Zimbabwe court frees 39 treason suspects
HARARE, Zimbabwe—A Zimbabwean court on Monday freed 39 of 45 people charged with plotting an Egypt-style uprising against the country's longtime ruler, while a magistrate ordered six others to face treason charges later this month.
Magistrate Munato Mutevedzi ruled that former lawmaker Munyaradzi Gwisai and five others will face treason charges during a March 21 hearing. Treason is punishable by death.
The group was arrested Feb. 19 while attending a lecture and watching television footage of recent uprisings in North Africa. Police say they were preparing for an anti-government revolt. The group says it was only an academic lecture and denies wrongdoing.
Mutevedzi dismissed charges against the 39 and said police had made "dragnet" arrests. He said prosecutors failed to show that they had any intention to overthrow the government.
Prosecutors allege Gwisai and the other participants held the meeting to "organize, strategize and implement the removal of the constitutional government of Zimbabwe … the Egyptian way."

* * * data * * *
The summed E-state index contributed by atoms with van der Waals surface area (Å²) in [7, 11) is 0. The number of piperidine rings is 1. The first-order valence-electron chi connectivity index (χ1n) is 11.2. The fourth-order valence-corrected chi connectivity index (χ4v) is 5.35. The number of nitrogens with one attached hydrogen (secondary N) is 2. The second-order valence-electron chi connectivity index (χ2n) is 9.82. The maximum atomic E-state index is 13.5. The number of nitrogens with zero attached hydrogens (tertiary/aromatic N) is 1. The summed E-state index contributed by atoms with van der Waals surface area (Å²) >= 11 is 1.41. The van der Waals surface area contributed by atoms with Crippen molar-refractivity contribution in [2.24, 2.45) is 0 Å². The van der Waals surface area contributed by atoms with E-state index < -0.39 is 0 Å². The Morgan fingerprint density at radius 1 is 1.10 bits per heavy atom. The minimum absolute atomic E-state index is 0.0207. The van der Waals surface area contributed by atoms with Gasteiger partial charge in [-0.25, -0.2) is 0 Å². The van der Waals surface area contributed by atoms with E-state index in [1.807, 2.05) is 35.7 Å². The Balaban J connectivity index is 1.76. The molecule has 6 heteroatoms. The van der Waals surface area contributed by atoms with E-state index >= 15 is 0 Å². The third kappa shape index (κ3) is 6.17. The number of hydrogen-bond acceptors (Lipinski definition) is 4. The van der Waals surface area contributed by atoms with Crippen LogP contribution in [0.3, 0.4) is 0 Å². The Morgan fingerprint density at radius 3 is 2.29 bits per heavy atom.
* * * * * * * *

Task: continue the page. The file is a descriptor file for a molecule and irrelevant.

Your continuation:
Mutevedzi described the meeting as "not idle talk.
"There was an intention to incite others to undertake an act that constitutes conspiracy and viewing of video footage was clearly shown to do that," he said.
Defense lawyer Marufu Mandevere said some members of the group were held in solitary confinement following earlier accusations that they were tortured and denied medical treatment and access to their lawyers.
Defense lawyers argued last week the case was groundless and demanded all suspects be released.
Mutevedzi, the magistrate, said there were "glaring weaknesses" in the state’s case, including lack of evidence, which had to be dealt with during the trial.
Gwisai has complained to the court he was repeatedly beaten with a wooden plank and told to confess that he called for the ouster of President Robert Mugabe during his detention.
Mugabe has been in power since independence in 1980. Critics accuse him of violently suppressing the opposition and destroying the country’s economy through a land redistribution program.
Though he entered in a power-sharing deal with Prime Minister Morgan Tsvangirai, the country’s longtime opposition leader, after the violence-plagued 2008 elections, Mugabe has said he has the power to unilaterally call elections this year to end the shaky coalition government.
Security authorities have said they will clamp down on any alleged plotters of "destabilization."